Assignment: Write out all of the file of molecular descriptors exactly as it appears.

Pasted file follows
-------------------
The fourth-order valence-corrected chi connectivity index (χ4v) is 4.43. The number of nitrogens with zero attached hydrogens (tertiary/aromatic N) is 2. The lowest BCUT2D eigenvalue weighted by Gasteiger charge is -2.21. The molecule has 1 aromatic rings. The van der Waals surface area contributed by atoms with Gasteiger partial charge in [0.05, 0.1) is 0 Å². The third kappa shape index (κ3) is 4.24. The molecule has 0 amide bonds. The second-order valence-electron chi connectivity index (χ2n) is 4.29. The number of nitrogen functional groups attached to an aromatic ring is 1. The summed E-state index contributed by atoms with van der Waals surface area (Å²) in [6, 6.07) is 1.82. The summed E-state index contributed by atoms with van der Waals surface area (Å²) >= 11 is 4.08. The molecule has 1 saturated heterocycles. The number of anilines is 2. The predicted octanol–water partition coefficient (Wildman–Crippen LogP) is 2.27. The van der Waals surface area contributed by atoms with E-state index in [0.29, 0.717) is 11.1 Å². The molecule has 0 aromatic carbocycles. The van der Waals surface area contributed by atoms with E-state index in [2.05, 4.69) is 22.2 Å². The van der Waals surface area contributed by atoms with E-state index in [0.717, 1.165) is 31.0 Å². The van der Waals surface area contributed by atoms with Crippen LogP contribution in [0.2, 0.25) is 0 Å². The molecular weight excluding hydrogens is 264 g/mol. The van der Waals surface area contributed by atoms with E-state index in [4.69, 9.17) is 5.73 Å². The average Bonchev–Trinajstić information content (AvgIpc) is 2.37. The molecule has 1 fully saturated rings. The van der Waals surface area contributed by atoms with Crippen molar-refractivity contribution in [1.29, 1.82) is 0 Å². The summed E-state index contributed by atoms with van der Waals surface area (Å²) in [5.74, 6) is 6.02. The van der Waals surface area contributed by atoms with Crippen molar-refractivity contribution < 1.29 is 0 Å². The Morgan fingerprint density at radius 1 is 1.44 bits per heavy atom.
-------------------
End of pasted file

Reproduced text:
The fourth-order valence-corrected chi connectivity index (χ4v) is 4.43. The number of nitrogens with zero attached hydrogens (tertiary/aromatic N) is 2. The lowest BCUT2D eigenvalue weighted by Gasteiger charge is -2.21. The molecule has 1 aromatic rings. The van der Waals surface area contributed by atoms with Gasteiger partial charge in [0.05, 0.1) is 0 Å². The third kappa shape index (κ3) is 4.24. The molecule has 0 amide bonds. The second-order valence-electron chi connectivity index (χ2n) is 4.29. The number of nitrogen functional groups attached to an aromatic ring is 1. The summed E-state index contributed by atoms with van der Waals surface area (Å²) in [6, 6.07) is 1.82. The summed E-state index contributed by atoms with van der Waals surface area (Å²) >= 11 is 4.08. The molecule has 1 saturated heterocycles. The number of anilines is 2. The predicted octanol–water partition coefficient (Wildman–Crippen LogP) is 2.27. The van der Waals surface area contributed by atoms with E-state index in [0.29, 0.717) is 11.1 Å². The molecule has 0 aromatic carbocycles. The van der Waals surface area contributed by atoms with E-state index in [2.05, 4.69) is 22.2 Å². The van der Waals surface area contributed by atoms with E-state index in [0.717, 1.165) is 31.0 Å². The van der Waals surface area contributed by atoms with Crippen LogP contribution in [0.2, 0.25) is 0 Å². The molecular weight excluding hydrogens is 264 g/mol. The van der Waals surface area contributed by atoms with E-state index in [4.69, 9.17) is 5.73 Å². The average Bonchev–Trinajstić information content (AvgIpc) is 2.37. The molecule has 1 fully saturated rings. The van der Waals surface area contributed by atoms with Crippen molar-refractivity contribution in [1.29, 1.82) is 0 Å². The summed E-state index contributed by atoms with van der Waals surface area (Å²) in [5.74, 6) is 6.02. The van der Waals surface area contributed by atoms with Crippen molar-refractivity contribution < 1.29 is 0 Å². The Morgan fingerprint density at radius 1 is 1.44 bits per heavy atom.